look to the reported and projected employment numbers in the amended I-526 and that .he has
established the requirement for 10 jobs because the information in the amended I-526 is internally
consistent with the information in the business plan.
III. ISSUES ON APPEAL
A. Investment of Capital
The regulation at 8 C.F.R. § 204.6(e) defines capital and investment. · The regulation at 8 C.F.R.
§ 204.60)(2) explains that a petitioner must document that he or she has placed the required amount
of capital at risk for the purpose of generating a return on the capital placed at risk. Evidence of
mere intent to invest, or of prospective investment arrangements entailing no present commitment,
will not suffice to show that the petitioner is actively in the process of investing. The petitioner must
show actual commitment of the required amount of capital. The regulation then lists the types of
evidence the petitioner may submit to meet this requirement.
The full amount of the requisite investment must be made available to the business most closely
responsible for creating the employment upon which the petition is based. Matter of Izummi,
22 I&N Dec. 169, 179 (Assoc. Comm'r 1998).
The petitioner initially submitted a Form I-526, which showed that the initial investment amount was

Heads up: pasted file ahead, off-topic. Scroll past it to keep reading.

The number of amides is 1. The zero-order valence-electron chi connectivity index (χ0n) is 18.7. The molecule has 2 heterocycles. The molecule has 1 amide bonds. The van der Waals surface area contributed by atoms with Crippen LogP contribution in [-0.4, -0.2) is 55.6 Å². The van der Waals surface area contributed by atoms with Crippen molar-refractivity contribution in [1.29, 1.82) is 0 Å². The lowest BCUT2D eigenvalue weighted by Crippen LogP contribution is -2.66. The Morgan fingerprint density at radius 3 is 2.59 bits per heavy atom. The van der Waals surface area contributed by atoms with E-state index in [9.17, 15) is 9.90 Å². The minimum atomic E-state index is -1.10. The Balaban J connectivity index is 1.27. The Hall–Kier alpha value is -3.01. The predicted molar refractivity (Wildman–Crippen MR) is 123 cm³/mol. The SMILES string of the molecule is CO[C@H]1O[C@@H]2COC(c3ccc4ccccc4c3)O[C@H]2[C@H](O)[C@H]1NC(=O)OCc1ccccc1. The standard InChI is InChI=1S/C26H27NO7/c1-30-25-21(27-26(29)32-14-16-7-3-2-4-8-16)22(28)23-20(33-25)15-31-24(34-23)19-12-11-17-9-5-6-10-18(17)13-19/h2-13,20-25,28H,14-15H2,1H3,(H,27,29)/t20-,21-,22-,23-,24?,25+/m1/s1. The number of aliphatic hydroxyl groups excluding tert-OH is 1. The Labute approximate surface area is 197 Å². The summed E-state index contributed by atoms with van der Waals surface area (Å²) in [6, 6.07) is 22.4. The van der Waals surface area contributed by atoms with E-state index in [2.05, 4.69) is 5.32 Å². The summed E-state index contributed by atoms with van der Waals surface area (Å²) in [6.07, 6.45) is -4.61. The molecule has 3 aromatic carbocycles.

$105,000, for a 33% ownership of the NCE. Along with the Form I-526, the petitioner submitted
supplemental evidence including an investment agreement the petitioner executed on October 16,
2012. The agreement states that as an investor, the petitioner will contribute $500,000 in exchange
for stocks or shares of the company. Furthermore, the agreement states that the profits of the NCE
will be split on a 70/30 basis, consistent with a 33% ownership of the NCE. The submitted
documentation, however, does not indicate that the petitioner's personal assets secure the promise of
future investment such that the petitioner hadplaced the full investment amount at risk. Similarly,
the May 17, 2013 stock purchase agreement lists no security for the petitioner's promise to purchase
additional stock by July 1, 2014. Furthermore, the NCE did not enter into a contract to purchase
machinery, the claimed use of the petitioner's investment, until December 2, 2012.' Even this
contract does not bind the petitioner, demonstrating risk, as it states that the NCE was responsible for
$54,750 at the time of the invbice and that was responsible for the remaining $348,344.50
prior to shipment.1
The petitioner acknowledges on appeal that the petitioner's personal assets did
not secure the stock purchase agreements, but asserts that this omission is irrelevant because the
petitioner liquidated the real estate that would have otherwise secured the balance of the investment